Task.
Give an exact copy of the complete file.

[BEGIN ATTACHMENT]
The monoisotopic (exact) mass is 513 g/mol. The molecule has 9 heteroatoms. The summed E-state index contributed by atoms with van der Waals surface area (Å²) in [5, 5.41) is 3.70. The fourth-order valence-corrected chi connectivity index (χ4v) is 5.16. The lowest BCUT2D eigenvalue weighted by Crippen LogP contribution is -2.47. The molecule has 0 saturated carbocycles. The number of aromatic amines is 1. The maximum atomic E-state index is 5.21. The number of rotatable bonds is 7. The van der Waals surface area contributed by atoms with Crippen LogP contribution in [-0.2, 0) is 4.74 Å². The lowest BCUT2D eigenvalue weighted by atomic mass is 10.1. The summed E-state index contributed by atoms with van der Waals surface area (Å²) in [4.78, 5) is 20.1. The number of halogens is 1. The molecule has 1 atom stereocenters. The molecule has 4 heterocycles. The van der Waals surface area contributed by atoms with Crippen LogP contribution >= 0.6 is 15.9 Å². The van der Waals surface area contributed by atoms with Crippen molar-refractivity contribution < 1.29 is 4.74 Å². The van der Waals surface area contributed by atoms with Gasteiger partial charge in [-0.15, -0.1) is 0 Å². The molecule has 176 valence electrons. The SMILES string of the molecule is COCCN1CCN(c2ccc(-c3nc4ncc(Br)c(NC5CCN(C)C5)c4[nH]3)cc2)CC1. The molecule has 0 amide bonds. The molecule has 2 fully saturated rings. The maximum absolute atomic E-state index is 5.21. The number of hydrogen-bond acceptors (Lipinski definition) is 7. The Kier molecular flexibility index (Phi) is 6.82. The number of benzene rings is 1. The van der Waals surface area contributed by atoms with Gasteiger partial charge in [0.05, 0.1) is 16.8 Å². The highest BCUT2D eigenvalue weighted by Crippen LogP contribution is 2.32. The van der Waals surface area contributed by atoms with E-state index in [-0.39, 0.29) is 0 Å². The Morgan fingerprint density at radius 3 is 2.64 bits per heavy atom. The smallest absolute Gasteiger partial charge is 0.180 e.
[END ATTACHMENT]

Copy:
The monoisotopic (exact) mass is 513 g/mol. The molecule has 9 heteroatoms. The summed E-state index contributed by atoms with van der Waals surface area (Å²) in [5, 5.41) is 3.70. The fourth-order valence-corrected chi connectivity index (χ4v) is 5.16. The lowest BCUT2D eigenvalue weighted by Crippen LogP contribution is -2.47. The molecule has 0 saturated carbocycles. The number of aromatic amines is 1. The maximum atomic E-state index is 5.21. The number of rotatable bonds is 7. The van der Waals surface area contributed by atoms with Crippen LogP contribution in [-0.2, 0) is 4.74 Å². The lowest BCUT2D eigenvalue weighted by atomic mass is 10.1. The summed E-state index contributed by atoms with van der Waals surface area (Å²) in [4.78, 5) is 20.1. The number of halogens is 1. The molecule has 1 atom stereocenters. The molecule has 4 heterocycles. The van der Waals surface area contributed by atoms with Crippen LogP contribution >= 0.6 is 15.9 Å². The van der Waals surface area contributed by atoms with Crippen molar-refractivity contribution < 1.29 is 4.74 Å². The van der Waals surface area contributed by atoms with Gasteiger partial charge in [-0.15, -0.1) is 0 Å². The molecule has 176 valence electrons. The SMILES string of the molecule is COCCN1CCN(c2ccc(-c3nc4ncc(Br)c(NC5CCN(C)C5)c4[nH]3)cc2)CC1. The molecule has 0 amide bonds. The molecule has 2 fully saturated rings. The maximum absolute atomic E-state index is 5.21. The number of hydrogen-bond acceptors (Lipinski definition) is 7. The Kier molecular flexibility index (Phi) is 6.82. The number of benzene rings is 1. The van der Waals surface area contributed by atoms with Gasteiger partial charge in [0.05, 0.1) is 16.8 Å². The highest BCUT2D eigenvalue weighted by Crippen LogP contribution is 2.32. The van der Waals surface area contributed by atoms with E-state index in [-0.39, 0.29) is 0 Å². The Morgan fingerprint density at radius 3 is 2.64 bits per heavy atom. The smallest absolute Gasteiger partial charge is 0.180 e.